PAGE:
Researchers propose a solution to 'shill-bidding'
Researchers at the University of Southampton have proposed a solution to 'shill-bidding', a disruptive but increasingly prevalent practice which threatens the integrity of online auctions such as eBay.
Shill-bidding occurs when a seller, or a friend or associate of a seller, bids clandestinely on their own sale. Sellers can thus increase the price of their own items or ultimately buy them back if the auction fails to achieve the price they want.
Recent media articles have highlighted the practice and the problems it poses for online auction sites (Sunday Times, 28/1/07 http://www.timesonline.co.uk/article/0,,2087-2570548.html. Not only does it artificially inflate the sale price, causing financial loss to potential buyers, but it also erodes faith in the integrity and fairness of the marketplace. The practice is illegal in many countries and prohibited on most common online auction sites such as eBay and Amazon.
However, shill-bidding is notoriously hard to detect and harder still to substantiate, particularly in online auctions where it is easy for bidders to use false identities.
Now researchers in the School of Electronics and Computer Science who are at the forefront of auction mechanism research (Dr Enrico Gerding, Dr Alex Rogers, Dr Rajdeep Dash and Professor Nicholas Jennings) have proposed an effective and simple way of combating shilling, which avoids legislation. In a paper presented to the world's leading conference on artificial intelligence in India this month, they suggest using different kinds of listing and commission fees from those currently in use on eBay.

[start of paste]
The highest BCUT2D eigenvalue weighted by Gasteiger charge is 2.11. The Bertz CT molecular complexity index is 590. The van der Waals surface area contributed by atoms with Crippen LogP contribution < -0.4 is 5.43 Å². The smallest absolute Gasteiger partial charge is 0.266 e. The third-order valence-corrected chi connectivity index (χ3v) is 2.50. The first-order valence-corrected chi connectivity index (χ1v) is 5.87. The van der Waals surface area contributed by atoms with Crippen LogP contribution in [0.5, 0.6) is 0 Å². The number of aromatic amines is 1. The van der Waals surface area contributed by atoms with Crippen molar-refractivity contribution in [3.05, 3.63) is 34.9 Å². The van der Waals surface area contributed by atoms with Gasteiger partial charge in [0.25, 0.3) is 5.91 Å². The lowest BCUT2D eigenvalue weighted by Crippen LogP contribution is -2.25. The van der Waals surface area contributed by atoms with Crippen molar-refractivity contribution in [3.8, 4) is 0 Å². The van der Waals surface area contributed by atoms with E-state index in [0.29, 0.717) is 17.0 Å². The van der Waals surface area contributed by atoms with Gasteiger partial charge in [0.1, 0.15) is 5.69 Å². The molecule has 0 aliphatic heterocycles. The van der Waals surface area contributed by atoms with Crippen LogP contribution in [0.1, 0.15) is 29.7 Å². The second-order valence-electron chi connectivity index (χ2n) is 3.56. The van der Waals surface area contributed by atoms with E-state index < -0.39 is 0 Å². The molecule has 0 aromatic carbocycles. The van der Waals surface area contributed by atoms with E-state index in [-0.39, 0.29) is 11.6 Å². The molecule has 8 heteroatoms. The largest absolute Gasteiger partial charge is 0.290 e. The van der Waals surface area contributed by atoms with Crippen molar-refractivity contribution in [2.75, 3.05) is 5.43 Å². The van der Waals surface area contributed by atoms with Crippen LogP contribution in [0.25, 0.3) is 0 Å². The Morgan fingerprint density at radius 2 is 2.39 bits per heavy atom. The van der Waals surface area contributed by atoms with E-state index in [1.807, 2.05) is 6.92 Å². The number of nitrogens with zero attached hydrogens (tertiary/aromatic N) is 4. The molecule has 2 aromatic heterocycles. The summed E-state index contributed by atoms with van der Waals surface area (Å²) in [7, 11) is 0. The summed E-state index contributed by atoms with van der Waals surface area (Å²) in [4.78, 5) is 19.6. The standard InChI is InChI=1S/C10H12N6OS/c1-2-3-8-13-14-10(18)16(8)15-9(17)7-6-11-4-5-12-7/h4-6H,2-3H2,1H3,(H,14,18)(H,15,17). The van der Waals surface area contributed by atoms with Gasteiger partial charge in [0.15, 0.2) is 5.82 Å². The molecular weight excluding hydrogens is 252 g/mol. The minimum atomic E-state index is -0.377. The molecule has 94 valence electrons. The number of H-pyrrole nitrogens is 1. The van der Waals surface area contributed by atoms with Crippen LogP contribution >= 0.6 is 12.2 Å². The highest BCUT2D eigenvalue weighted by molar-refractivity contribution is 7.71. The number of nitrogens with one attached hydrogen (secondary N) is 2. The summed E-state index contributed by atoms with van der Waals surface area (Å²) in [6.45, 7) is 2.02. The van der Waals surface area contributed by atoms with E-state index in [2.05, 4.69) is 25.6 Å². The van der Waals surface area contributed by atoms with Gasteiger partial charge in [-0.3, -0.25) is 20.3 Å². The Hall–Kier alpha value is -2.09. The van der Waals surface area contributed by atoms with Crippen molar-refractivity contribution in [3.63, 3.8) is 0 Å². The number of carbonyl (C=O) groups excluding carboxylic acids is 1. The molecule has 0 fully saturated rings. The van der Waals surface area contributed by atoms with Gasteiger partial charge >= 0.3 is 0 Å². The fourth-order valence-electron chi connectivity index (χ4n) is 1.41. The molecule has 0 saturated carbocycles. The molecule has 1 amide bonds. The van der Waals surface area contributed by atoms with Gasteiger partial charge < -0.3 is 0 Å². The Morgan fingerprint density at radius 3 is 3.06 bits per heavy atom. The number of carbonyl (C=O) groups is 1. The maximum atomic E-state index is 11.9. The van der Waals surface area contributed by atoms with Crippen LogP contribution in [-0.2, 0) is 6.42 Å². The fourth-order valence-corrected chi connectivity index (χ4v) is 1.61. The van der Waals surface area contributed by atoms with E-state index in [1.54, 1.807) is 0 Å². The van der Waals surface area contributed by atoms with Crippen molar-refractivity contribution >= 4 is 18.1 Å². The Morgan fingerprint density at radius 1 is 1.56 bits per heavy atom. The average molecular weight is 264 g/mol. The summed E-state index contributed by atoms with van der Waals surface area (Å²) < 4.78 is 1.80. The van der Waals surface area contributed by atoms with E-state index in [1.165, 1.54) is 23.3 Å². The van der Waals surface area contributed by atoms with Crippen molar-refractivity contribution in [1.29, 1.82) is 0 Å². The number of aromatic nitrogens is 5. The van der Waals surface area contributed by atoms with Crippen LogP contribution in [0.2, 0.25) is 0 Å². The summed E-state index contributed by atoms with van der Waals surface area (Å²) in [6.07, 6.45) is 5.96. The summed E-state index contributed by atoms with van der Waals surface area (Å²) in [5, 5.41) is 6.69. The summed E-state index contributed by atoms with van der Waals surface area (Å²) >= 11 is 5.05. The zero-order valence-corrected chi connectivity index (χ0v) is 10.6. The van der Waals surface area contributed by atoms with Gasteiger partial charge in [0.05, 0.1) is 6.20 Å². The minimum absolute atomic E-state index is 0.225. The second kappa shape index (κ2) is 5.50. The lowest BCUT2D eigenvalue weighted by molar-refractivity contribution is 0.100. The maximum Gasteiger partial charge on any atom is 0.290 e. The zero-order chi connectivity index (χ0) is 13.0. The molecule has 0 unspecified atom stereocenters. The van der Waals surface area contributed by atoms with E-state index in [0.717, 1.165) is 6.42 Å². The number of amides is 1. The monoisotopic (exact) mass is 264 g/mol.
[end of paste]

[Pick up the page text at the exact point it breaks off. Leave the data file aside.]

Shill-bidding is particularly relevant to eBay since, in addition to a percentage of the selling price, eBay also charges a fee if the seller sets a minimum price in the form of a reserve or starting price. However, sellers can avoid this fee by placing a shill bid instead, thereby effectively 'hiding' their minimum price. Moreover, according to eBay, 'sellers have found that setting the starting price too high may discourage bidding.' As a result, shill-bidding becomes attractive to the seller since it provides a way of setting reserve/starting prices surreptitiously.
The alternative fee structure proposed by the ECS researchers takes a percentage only of the difference between the set minimum price and the final selling price. This fee effectively rewards the setting of a minimum price and has been shown to reduce the incentive for sellers to shill bid, as well as providing higher benefits to the buyers.
Notes for editors
The paper was presented at the International Joint Conference on Artificial Intelligence (IJCAI 2007) in Hyderabad in January.